Sleep Dealer

Director: Alex Rivera. Starring: Leonor Varela, Jacob Vargas, Tenoch Huerta. Budget: $2.5 mln. USA, Mexico, 2008. IMDB: 5.9. My rating: 3/4. Realistic cyberpunk about politics, immigration and cheap labour.

– We give the United States what they’ve always wanted. All the work without the immigrants.
(Memo’s employer)

– Is our future a thing of the past?
(Memo’s father)

A very realistic look in our not so distant future. Water terrorism, drones substituting cheap foreign labor, real-time TV shows about military drones controlling suspicious areas, anti-immigration laws, Mexico-USA wall (ha, ha, ha…), plus electronic nodes that connect to human body for ve-ery various purposes. It’s and old kind of sci-fi – the one that operates with ideas and possible development of our world. “Sleep Dealer” won’t give you groundbreaking effects or scenes (and they aren’t needed here). It won’t entertain you, at least, not in first place. Instead, you’ll get something to reflect upon. Everything what’s needed is portrayed really well, and it looks damn real.

Actually, Alex Rivera has been making films about immigration and labour since mid 90-s, but mostly they were documentaries or mockumentaries. You can easily read his background in ”Sleep Dealer” through similar kind of photography and overall feeling.

What I liked. ”Sleep Dealer” was definitely influenced by the noir colour decisions of ”Blade Runner” and from this point of view the film is a delight to watch. Neon acid glitter.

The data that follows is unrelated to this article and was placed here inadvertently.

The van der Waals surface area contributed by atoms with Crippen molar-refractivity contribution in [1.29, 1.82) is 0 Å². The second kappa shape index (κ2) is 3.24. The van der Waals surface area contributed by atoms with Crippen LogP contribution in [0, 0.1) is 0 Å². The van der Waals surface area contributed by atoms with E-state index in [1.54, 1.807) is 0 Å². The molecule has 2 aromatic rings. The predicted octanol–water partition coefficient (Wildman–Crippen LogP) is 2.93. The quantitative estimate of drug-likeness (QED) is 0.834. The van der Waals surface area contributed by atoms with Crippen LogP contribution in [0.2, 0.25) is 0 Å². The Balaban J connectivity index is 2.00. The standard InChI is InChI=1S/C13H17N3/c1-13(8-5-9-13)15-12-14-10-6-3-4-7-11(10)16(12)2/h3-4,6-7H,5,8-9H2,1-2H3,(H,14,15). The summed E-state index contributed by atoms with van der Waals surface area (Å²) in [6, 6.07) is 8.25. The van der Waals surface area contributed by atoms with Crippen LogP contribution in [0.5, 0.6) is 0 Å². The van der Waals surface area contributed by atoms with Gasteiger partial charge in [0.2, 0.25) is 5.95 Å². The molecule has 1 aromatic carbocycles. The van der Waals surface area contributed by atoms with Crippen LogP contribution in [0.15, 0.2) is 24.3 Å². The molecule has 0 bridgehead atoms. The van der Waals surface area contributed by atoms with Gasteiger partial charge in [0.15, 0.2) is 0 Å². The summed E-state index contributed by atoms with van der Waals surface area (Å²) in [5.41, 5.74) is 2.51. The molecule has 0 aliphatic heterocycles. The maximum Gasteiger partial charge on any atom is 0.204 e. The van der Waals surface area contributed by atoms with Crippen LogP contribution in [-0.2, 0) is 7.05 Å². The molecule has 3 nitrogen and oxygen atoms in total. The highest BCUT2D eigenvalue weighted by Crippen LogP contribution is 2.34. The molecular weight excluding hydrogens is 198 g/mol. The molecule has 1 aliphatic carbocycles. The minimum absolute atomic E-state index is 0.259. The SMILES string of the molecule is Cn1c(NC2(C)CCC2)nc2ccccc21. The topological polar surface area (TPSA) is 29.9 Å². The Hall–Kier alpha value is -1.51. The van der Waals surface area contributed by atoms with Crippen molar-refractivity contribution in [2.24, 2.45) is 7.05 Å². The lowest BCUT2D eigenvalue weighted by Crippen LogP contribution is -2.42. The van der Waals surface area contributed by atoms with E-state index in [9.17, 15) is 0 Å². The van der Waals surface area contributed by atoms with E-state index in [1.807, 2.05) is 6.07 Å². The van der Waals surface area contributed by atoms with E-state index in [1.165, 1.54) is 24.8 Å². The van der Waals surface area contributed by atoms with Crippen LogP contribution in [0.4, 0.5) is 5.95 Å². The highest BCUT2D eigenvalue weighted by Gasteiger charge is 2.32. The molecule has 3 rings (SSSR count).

The ideas are captivating… Welcome in Mexico. Water dams were built  due to the water shortage on most territory. The agriculture became difficult or impossible, plus the locals have to pay sensible amount of money to get some water. More and more people are struggling and try to move somewhere else, thus USA made it almost impossible for them to get inside the country. But thanks to a new system of electric nodes that connect to a human body, the real presence of a worker is not needed anymore. By installing the nodes directly on your body, you can operate a special drone than can be multi-functional – from cutting the grass to building the skyscrapers.

This kind of labour type is extremely harmful for the health, so many workers are discarded quickly and the others take their place.  The electric nodes can be used for other purposes as well, like trading your own memories or connecting to a body of other person (yep for new sex feelings as well). Tijuana, where most of the film is taking place, is as dirty and criminal as it has always been, even with all these technologies brought here. But the locals still call it the city of the future…